Do you have dreams of watching your child hoist the US Open Golf Trophy? It’s never too early to dream or to start him or her on their journey, but be careful of how you go about doing it. Often times we see parents taking their child to the driving range hitting ball after ball 5 to 6 days per week and many times as young as 5 years old.
Unfortunately as a golf specific fitness professional we usually don’t get to work with these golfers until they are in high school because many parents don’t think they should be “working out” until they are older. Our initial intake questionnaire has the following questions: How long have you played golf, how often do you swing the club, and what other sports did you play while growing up?
Here is what we often see from a 15 or 16 yr old:
How long have you played golf? 10 yrs
How often do you swing the club? Every Day
What other sports have you played? None
With these golfers, often times we have to spend many hours getting them to learn how to use their bodies for maximum efficiency. It is hard for them to develop consistent speed and power because of this, and their bodies are developed unevenly and injuries have already started to hinder their development.
Here is what we would love to see from those golfers:
How long have you played golf? 5-10 yrs
How often do you swing the club? 3-4 days per week
What other sports have you played? Soccer, basketball, tennis, baseball or pretty much any other sport
These golfers already have great control of their bodies and are quick learners when it comes to developing speed and power conducive for their golf swing. They are also well balanced physically and have symmetrical strengths on both sides of their bodies.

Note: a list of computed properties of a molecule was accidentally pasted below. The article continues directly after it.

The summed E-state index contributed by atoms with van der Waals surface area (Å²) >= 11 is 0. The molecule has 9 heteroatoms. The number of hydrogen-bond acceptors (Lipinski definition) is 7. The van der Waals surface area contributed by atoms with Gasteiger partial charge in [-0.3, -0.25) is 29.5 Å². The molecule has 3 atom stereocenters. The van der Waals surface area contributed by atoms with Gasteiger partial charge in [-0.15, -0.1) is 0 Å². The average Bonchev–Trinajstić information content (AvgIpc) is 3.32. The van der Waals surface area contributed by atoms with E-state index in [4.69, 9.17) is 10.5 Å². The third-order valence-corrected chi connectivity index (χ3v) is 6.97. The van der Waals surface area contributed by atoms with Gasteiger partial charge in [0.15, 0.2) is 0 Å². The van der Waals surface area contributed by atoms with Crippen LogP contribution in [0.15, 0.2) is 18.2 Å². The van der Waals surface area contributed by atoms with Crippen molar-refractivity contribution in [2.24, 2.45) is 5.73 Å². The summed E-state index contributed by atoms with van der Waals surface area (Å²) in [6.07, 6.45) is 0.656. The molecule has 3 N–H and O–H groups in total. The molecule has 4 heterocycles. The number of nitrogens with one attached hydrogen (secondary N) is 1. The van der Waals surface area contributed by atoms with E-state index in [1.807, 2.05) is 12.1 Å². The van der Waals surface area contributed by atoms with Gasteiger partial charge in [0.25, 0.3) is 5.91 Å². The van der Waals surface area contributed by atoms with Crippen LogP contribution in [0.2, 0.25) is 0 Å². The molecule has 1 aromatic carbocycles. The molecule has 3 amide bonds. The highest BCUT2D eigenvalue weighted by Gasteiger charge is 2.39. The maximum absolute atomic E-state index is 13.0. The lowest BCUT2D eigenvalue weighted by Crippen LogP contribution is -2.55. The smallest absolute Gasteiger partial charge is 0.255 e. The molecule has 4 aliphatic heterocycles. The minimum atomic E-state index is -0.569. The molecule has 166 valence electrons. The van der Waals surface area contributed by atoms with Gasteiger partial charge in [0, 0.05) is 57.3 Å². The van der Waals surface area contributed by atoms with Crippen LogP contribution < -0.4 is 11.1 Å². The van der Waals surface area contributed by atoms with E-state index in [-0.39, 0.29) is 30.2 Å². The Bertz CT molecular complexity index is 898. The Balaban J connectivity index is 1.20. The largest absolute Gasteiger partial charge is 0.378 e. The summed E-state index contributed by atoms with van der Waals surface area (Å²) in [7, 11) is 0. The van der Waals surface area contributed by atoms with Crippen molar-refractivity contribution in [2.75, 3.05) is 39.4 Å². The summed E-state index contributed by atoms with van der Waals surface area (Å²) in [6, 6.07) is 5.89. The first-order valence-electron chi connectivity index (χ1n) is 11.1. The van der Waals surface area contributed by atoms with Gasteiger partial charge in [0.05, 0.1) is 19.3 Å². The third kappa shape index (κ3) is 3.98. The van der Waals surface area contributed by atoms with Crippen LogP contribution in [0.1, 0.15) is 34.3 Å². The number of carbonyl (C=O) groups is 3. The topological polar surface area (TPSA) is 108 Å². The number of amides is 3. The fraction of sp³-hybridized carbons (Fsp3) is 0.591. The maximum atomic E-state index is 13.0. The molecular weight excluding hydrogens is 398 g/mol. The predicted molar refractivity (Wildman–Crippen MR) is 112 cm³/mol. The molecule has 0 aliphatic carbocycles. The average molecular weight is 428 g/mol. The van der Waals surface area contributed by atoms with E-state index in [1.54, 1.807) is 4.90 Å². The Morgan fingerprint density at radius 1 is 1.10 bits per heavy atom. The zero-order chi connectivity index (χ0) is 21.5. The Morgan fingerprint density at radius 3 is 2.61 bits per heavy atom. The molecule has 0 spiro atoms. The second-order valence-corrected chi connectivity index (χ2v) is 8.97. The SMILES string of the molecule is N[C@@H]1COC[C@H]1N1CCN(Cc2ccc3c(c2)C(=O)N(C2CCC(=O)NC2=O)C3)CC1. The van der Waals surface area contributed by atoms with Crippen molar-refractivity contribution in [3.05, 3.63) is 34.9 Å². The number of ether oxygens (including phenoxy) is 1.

So instead of taking your future champion to the range every day, get them in other sports or take them to the park and incorporate the following:
Teach them how to skip - Skipping is one of the first fundamental movements to get them to separate their upper and lower bodies
Teach them how to throw a ball - This will teach them how to use their lower body and hips to generate power to the upper body, and do this with both arms.
Have them kick a ball - This will teach them how to post up on a leg and swing around it, also do this with both legs.
Have them throw a Frisbee - This teaches them proper wrist release and body alignment
Have them play on the monkey bars - This will develop upper body and forearm strength
Challenge them to a race - Your child can’t ever be “too fast”, they will benefit their entire life from speed development at a young age.
These are just some examples of how you as a parent can create a future golf champion, these early learned skills will pay off greatly in their long term development, and be crucial in avoiding early burnout and injury.
We incorporate these skills in our junior development classes here at Hansen Fitness For Golf. Those golfers are ages 8-12 where our main focus is, body control, speed, stability, strength, and fun! Golf is an individual sport, and getting young juniors to learn to work together, challenge each other, and compete helps keep the kids engaged.
If you have a junior that could use any or all of the above, please check out our class schedule here and try a class for free, they will LOVE it!
Stay tuned next month for a post regarding our older junior classes where our focus is more around speed, mobility and strength.